US 6291390 B1
The invention relates to the reaction of 1,3-butadiene and carbon dioxide. The invention aims at providing a catalyst for said reaction, which can be easily recovered and does not contaminate the final product. The invention also relates to a method for producing δ-lactone. According to the invention, a phosphinoalkyl-functionalized polystyrene is used to produce such a catalyst. The catalyst can be obtained by reacting phosphinoalkyl-functionalized polystyrene with (η5-cyclopentadienyl) (η3-allyl)palladium. The catalyst is used in the method to produce δ-lactone.
1. A method for producing δ lactone, comprising:
providing a catalyst by reacting (η5-cyclopentadienyl) (η3 -allyl) palladium with a compound containing a phosphino group which is a phosphinoalkyl-functionalized polystyrene; and
converting 1,3-butadiene with carbon dioxide in the presence of the catalyst.
2. A method for producing a catalyst, comprising:
reacting (η5-cyclopentadienyl) (η3-allyl)palladium with a compound containing a phosphino group which is a phosphinoalkyl-functionalized polystyrene.
3. A catalyst, obtained through a conversion of phosphinoalkyl-functionalized polystyrene with (η5-cyclopentadienyl) (η3 -allyl)palladium.
4. The catalyst according to claim 1, obtained through a conversion with (diisopropylphosphino) methyl-functionalized polystyrene.
This application is a 371 of PCT/EP98/03290 Jun. 2, 1998.
The invention relates to a catalyst obtained from phosphinoalkyl-functionalized polystyrene, in accordance with the first patent claim and a method for producing δ lactone according to the preamble to the third patent claim.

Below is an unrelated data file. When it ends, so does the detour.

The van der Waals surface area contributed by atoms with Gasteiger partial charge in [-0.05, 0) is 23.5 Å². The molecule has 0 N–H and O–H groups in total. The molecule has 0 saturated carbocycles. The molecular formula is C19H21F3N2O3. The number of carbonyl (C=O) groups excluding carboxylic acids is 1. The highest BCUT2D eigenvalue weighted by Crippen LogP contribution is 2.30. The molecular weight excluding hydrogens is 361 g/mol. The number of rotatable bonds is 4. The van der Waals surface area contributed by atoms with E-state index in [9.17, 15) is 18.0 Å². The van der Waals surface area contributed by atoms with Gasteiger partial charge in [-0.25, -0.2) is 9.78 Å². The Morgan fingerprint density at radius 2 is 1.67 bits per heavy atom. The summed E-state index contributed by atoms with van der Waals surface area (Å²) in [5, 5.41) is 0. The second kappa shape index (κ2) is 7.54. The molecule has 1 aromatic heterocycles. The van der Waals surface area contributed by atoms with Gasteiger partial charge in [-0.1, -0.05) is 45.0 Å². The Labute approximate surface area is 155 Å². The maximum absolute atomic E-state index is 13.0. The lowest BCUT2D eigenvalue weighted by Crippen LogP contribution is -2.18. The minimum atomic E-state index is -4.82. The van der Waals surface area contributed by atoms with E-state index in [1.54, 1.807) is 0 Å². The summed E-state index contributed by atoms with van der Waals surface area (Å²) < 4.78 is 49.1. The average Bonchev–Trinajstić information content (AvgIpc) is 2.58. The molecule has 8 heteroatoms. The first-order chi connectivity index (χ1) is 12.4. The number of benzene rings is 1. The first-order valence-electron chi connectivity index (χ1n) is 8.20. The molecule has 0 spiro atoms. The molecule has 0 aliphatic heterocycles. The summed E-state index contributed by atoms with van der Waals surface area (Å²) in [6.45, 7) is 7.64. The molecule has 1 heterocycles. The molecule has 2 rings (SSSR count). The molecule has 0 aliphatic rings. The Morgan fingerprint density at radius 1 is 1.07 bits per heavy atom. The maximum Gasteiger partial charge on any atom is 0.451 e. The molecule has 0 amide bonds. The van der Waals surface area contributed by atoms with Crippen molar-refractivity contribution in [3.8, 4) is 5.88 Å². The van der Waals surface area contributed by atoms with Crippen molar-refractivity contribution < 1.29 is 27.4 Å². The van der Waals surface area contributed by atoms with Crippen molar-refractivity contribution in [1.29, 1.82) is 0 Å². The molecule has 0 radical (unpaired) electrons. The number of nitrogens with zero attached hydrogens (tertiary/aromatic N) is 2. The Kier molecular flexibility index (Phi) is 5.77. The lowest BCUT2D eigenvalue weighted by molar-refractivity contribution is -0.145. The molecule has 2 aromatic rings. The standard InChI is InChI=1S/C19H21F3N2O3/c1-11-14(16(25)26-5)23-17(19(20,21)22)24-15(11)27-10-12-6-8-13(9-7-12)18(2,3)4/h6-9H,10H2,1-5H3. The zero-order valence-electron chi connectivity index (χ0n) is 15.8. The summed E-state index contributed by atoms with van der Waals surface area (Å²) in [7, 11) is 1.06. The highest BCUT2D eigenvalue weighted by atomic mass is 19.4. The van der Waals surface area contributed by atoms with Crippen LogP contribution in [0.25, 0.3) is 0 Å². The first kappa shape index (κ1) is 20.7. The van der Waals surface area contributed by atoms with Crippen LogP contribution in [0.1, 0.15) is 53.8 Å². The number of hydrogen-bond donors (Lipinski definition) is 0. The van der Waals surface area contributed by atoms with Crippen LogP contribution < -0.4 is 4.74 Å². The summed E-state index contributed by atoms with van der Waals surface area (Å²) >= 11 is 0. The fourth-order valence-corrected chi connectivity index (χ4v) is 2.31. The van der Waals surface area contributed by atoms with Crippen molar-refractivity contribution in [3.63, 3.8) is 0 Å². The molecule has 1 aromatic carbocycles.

The use of phosphinoalkyl-functionalized polystyrene for producing a catalyst that catalyzes conversions of 1,3-butadiene with nucleophiles is known from the reference Kaneda et al. “Selective Telomerization of Butadiene with Various Nucleopphiles Catalyzed by Polymer-Bo- and Palladium (0) Complexes,” J. Org. Chem. 1981, 46, 2356-2362.
The article by Stephan Pitter, Eckhard Dinjus, Beate Jung and Helmar Gorlis: “PHOSPHINOLALKYLNITRILE: SYNTHESE UND KOORDINATIONS-VERHALTEN AN PALLADIUMZENTREN [Phosphinoalkyl Nitriles: Synthesis and Coordination Behavior on Palladium Centers],” published in the magazine Naturforsch. 51b, pp 934-946 (1996), dicloses that the synthesis of the δ-lactone (2-ethylidene-hepta-6-en-5-olide) is catalyzed with high selectivity through Pd(0) complexes with wide-spreading phosphine ligands. A phosphinoalkyl nitrile of the type R2P—(CH2)n—CN (n=1) is used as a preliminary stage for displaying the catalysts, wherein chain lengths with n>4 are preferred for steric reasons. The phosphinoalkyl nitrile is converted with a palladium (II)-compound, e.g. (η5-cyclopentadienyl) (η3-allyl) palladium. The synthesis of the δ lactone thus occurs with a homogeneous catalysis and the use of a solvent.